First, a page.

Kristina Kehrer

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Kristina M Kehrer

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Doing my best to capture the heart, soul, and essence of people, who then get to shine brightly on Cambridge Community Television. This in turn fills me with a great joy and satisfaction. I have lived many incarnations in Cambridge, Mass since 1986.

Stories by Kristina Kehrer

Someone just recently asked me "Why a townie tour?" I always answer "why not?' But here is a more concise explanation.

Old-timers in Cambridge probably know what I just found out. The red brick building at 120 Brookline St. that looks like a warehouse, has signage that says Electrical Supplies, and the bright orange letters EMF in electrified font, used to be a factory that made motors. (EMF stands for Electromotive force.) That was back in the good old days when Cambridge specialized in blue-collar industries that supported the working class.

The Easter Rising was an armed insurrection that took place during Easter week, 1916 in Dublin, Ireland. The rebellion was an effort to end British rule and establish an Irish Republic. That particular battle was lost, but became the impetuous for change and independence that marched down a much bloodier road leading to a Free Irish State in 1922.

When you live in Cambridge you never know whom you might meet. My advice to all is keep yourself open and accommodating to strangers, because if you are lucky like me, you might have the pleasure of meeting a ballet teacher from the Boston Ballet.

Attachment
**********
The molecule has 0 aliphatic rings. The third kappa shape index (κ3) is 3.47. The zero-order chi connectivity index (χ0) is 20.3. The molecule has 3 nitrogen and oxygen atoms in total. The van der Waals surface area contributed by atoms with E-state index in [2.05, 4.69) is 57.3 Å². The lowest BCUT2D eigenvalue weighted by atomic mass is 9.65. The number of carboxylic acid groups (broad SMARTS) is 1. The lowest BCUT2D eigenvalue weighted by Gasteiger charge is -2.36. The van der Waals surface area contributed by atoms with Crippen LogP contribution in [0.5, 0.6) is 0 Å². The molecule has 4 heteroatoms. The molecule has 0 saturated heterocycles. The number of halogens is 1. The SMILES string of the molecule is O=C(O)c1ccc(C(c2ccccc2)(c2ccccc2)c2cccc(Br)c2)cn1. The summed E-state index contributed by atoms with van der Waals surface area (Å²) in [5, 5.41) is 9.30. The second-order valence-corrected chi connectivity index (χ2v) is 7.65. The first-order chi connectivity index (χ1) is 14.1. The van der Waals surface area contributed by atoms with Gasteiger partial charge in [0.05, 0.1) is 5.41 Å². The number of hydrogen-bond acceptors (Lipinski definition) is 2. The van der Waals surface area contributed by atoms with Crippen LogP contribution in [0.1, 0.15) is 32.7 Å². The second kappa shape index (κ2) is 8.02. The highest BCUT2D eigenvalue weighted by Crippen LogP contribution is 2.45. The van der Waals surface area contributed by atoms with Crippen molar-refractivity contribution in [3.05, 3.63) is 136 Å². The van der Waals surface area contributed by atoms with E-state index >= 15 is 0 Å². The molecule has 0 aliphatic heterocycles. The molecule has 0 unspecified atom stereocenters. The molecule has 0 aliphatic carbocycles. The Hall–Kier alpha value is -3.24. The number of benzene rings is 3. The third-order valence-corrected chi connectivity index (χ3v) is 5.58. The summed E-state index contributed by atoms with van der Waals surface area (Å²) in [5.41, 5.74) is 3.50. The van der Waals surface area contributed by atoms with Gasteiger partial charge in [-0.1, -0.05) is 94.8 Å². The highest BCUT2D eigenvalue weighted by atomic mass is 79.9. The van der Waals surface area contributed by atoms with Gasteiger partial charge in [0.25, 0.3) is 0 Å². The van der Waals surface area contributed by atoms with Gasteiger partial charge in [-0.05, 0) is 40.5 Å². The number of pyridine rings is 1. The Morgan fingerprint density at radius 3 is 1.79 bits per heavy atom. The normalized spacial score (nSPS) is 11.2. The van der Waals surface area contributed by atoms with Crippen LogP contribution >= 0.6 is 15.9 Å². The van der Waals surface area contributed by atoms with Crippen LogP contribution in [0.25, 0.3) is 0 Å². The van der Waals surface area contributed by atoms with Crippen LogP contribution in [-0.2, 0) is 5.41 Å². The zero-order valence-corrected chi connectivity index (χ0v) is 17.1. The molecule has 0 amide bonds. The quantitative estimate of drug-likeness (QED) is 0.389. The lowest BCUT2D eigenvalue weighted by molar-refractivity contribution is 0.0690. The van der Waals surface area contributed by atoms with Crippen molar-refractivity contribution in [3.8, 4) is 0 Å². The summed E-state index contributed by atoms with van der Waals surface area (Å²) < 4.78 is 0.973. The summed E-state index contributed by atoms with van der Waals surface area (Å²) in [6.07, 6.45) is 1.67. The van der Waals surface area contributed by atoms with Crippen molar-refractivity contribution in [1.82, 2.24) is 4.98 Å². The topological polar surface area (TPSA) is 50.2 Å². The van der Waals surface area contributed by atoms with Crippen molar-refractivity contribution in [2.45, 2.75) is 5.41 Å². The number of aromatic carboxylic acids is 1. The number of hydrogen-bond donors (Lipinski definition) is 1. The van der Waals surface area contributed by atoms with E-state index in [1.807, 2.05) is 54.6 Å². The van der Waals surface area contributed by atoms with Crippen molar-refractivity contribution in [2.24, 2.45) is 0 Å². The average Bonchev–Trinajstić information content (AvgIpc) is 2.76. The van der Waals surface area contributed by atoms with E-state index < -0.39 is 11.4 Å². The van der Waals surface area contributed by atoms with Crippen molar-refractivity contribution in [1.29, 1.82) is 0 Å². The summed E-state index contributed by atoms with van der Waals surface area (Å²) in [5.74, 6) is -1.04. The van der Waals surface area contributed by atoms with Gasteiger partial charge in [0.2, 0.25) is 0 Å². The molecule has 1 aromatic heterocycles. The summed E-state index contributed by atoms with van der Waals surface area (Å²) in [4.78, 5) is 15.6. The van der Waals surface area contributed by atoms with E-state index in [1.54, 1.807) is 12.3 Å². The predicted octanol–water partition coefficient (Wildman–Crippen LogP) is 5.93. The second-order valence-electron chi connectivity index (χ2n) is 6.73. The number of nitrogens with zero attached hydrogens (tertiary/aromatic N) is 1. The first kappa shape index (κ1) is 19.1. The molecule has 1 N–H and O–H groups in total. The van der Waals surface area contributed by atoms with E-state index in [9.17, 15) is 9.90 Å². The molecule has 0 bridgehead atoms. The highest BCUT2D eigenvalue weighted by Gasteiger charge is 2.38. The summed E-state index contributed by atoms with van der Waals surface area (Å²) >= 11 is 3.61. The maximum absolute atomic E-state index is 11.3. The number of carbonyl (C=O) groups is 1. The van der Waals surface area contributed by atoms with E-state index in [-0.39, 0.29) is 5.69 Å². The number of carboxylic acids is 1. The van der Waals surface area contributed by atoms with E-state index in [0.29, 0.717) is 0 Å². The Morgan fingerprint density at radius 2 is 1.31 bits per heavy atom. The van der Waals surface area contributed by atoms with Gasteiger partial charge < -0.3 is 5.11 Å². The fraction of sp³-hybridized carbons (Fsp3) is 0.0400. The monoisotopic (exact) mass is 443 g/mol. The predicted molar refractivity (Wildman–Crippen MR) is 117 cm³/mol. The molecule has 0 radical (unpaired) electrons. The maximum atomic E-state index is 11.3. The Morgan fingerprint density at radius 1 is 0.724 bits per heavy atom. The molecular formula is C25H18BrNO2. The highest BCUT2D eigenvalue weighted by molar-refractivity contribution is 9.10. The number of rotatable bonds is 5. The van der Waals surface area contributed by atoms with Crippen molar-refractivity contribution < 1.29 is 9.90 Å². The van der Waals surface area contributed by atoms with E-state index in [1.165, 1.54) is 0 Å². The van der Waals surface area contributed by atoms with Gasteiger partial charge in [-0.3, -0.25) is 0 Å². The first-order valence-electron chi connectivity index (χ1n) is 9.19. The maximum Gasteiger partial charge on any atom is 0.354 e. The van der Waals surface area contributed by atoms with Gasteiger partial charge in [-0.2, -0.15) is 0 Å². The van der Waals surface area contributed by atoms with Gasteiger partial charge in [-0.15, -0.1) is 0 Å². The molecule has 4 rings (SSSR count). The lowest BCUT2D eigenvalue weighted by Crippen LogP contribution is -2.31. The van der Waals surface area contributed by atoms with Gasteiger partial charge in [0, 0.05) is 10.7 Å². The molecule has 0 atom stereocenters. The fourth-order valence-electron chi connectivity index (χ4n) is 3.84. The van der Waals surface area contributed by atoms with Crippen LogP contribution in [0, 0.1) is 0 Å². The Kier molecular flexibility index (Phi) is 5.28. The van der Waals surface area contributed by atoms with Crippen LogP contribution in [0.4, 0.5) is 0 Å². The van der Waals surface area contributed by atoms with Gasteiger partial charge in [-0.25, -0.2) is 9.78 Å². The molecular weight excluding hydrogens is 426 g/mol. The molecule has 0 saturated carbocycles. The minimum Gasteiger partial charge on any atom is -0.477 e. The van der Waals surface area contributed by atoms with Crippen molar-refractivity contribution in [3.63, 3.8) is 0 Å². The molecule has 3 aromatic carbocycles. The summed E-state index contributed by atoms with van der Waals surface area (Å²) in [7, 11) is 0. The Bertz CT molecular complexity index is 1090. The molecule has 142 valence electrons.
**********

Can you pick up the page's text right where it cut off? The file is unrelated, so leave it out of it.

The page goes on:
Cambridge city officials hosted a community meeting on March 10, 2016 at the Frisoli Youth Center in regards to the arduous and impending doom the Wellington-Harrington neighborhood will suffer over the next several years.

It is a massive project. The King Open School, the Valente Library, and the Gold Star Pool will all be demolished and rebuilt adhering to Net Zero standards. The anticipated end date is September 2019.

Local baristas are up to more in their lives then capping cappacinos with a milky froth. Meet 25- year-old, Tyler, who spends his weekends feeding people in need, and just anyone who is hungry with the local Boston/Cambridge collective, Food Not Bombs.




You can meet conceptual artist Geoff Hargadon, the man behind Cash For Your Warhol, at 1075 Cambridge St. in Inman Square until Sunday, February 28. He is usually in the pop-up shop next to Clover Restaurant from 4-7 p.m. 

The PURITAN & COMPANY is moving out of its “new restaurant” status on Cambridge Street, but relative to an Inman old-timer and a life-longer it still fits the bill. By evidence of a packed house whenever you walk by, the Puritan is a very popular restaurant. For us on the townie tour it’s a mixed bag, with the most defining quote of the night being, “People love it, we’re just different.”


Walter Sickert is a good guy with a great band, The Army of Broken Toys.

They have been around the Boston music scene for eight years, and they tour extensively and internationally. Early in the band’s existence they scored the esteemed role as the opening act for the illustrious Amanda Palmer by simply asking.

Mickey Bones has been a working musician and a hell of a character around Cambridge since the late 70s. When Cajun & Zydeco music was having its heyday in the late 80s and early 90s, Mickey Bones was front and center.

Bones started the much-revered Zydeco bands: the Boogaloo Swamis and Krewe De Roux, and the Dixieland/Second Line marching band, Hot Tamale Brass Band.